At HMSL, we provided a very methodical, three way process for matching a purchase order with an approved delivery receipt and preparing an invoice for payment. However, we saw that the exception processing we were doing was all about the long term ad hoc “tail end” or “maverick” spend. From a corporate perspective, in many cases, losses of £70-£80M resulted where invoices were coded to the wrong account, VAT was not accounted for or such invoices were pushed into a miscellaneous bucket to be feathered across the enterprise in order to lose the cost. With VAT at 17.5% at the time (and even greater now), if you were unable to reclaim the VAT, revenue leakage was just phenomenal. It seemed clear to me that you could use technology intelligently to work out how to pay people quicker by managing and automating the entire process to minimise such “tail end” spend.

DB: What are the major market drivers creating a need for your solutions over the past 2-3 years?

SV: It seemed illogical to me to simply digitise the status quo. Banks and service providers do that and they think that by digitising invoices they are creating efficiency. We spoke to CFO’s of major organisations and it appeared that their view was that accounts payable was a transactional, non-value added function. It was a recognised cost to the business that actually did not deliver what they considered to be any true value. In the old days, it was the “padlock on the cheque book” but the reality was, as businesses evolved and grew much bigger, they found accounts payable was inhibiting some of the technological changes that were emerging. Further, many of these CFO’s felt the banks didn’t really understand them; they offered credit products but the problem lay in the utilisation of such credit products.
One of the biggest push backs has been the full utilisation of supply chain finance. This was designed specifically to provide liquidity to suppliers - leveraging the buyer’s balance sheet and for the supplier, driving liquidity. However, the on-boarding process to supply chain finance has become so long-winded and so expensive for the banks that they only appeared to be targeting the larger top end suppliers. In many cases, such larger supplier organisations don’t need supply chain finance. It is the middle tier and SME’s where liquidity products are more greatly needed. This has created a huge opportunity.
So, via our platform creation process, irrespective of the size of the supplier, we are able to provide a frictionless process that drives greater liquidity that is of benefit to both suppliers and buyers. This provides a balanced outcome for both ends of the value chain. In addition, the third leg of the stool is that the bank benefits from much better utilisation of its credit products. This enables the buyer not to change their behaviour on how they process their transactions and we let the ERP be the system of record. The supplier also does not need to change their behaviour, whether continuing to send a paper or scanned invoice or a PDF by email.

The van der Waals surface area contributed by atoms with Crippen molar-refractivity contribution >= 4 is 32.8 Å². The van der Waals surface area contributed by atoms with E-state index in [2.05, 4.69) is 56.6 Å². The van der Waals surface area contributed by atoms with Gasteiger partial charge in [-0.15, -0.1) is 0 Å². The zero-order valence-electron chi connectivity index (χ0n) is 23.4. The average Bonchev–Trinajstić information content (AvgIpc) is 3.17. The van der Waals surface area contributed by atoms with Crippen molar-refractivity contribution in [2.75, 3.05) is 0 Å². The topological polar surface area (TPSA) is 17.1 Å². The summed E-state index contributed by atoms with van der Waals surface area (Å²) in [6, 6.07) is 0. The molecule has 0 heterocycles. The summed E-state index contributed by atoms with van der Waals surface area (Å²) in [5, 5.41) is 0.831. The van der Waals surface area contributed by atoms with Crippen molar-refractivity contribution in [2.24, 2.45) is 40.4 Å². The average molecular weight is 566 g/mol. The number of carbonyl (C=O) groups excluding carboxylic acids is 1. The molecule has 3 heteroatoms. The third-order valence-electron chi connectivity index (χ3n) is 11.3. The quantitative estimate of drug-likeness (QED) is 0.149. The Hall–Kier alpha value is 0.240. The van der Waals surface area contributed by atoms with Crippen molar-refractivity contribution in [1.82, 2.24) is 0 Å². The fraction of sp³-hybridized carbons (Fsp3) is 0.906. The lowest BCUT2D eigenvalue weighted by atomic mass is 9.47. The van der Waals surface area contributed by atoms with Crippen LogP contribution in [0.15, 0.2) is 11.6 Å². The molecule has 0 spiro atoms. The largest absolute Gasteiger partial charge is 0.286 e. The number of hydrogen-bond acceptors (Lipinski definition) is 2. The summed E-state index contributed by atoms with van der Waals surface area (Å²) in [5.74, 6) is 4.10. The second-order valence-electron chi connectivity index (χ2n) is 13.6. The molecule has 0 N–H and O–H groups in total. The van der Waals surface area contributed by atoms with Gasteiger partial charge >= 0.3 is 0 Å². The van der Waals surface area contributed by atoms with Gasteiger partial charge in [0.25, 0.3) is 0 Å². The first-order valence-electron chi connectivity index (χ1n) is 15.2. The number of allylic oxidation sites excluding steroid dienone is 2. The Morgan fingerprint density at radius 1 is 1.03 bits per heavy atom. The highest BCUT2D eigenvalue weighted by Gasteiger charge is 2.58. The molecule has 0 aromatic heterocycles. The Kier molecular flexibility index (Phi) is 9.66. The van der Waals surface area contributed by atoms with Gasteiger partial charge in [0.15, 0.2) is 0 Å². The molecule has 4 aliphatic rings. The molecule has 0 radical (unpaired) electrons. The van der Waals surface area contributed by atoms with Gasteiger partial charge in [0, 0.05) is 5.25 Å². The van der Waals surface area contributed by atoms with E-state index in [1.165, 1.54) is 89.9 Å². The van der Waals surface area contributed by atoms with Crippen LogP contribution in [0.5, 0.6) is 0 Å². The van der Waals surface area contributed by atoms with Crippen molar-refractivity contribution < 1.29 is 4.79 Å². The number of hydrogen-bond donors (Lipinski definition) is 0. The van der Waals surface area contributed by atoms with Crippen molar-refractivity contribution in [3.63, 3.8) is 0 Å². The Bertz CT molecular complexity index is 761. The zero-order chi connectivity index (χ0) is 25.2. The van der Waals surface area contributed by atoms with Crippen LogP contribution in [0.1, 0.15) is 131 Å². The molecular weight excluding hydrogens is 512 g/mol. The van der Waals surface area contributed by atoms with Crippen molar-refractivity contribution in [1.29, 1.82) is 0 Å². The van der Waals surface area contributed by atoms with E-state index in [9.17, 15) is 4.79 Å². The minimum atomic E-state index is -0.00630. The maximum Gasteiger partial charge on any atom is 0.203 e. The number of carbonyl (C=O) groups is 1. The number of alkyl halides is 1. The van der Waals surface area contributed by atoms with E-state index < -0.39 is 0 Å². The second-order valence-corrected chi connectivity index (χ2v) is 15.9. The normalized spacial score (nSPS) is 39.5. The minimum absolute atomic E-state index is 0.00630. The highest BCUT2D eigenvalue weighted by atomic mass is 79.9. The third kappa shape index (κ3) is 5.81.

Let’s not interfere with the dynamics of the relationship between buyer and supplier. Let’s allow them to carry on business as usual. What we can do is to take the net outcome of the process (ie an approved invoice) and drive payment acceleration in a frictionless manner. This was the whole mantra of what we have been able to achieve. For the banks this means maximum credit utilisation. For the buyer, the ability to access all the credit that is available and earn any rebates. For the supplier, they receive payment within 3 days of invoice approval. This is what we are now delivering across the globe
DB: What core products and services does Invapay offer, and what do you consider is your unique value proposition?
SV: What we offer is a platform that delivers Buyer side working capital optimisation, provides 100% supplier acceptance and accelerated payments, along with self-billing and long term management. Self-billing is really very interesting as a true process optimisation capability.
Our value proposition is to enhance the working capital optimisation by driving better utilisation of the credit lines available. The rebates that this generates actually fund change. There is no risk or cost of change to the buyer. So, we move from credit utilisation, maximising the DPO with access to rebates, to create the funding to go to the next stage of self-billing for PO invoices, utilising the three-way match process, mentioned earlier, that pays the supplier automatically. Buyers are still coming to us and asking how we can manage the Long Tail of Spend and we have now enhanced our platform with this capability. This is called InvaBuy, which has been designed specifically to manage the Long Tail challenge

DB: How does your technology work?

SV: This is all provided via a trusted third party, cloud hosted, platform. We use two clouds operating in a failover environment which enables a 24x7 global service. This gives us agility, allowing us to enter new markets very quickly. It also enables us to have data jurisdiction firewalls throughout our whole platform. We could not have delivered what we have developed without a cloud environment. This is an extension of my original vision when we developed our own “WebFlo accounts Payable Workflow” hosted service at HMSL, many years ago. It is now possible to use the cloud in a much more dynamic way.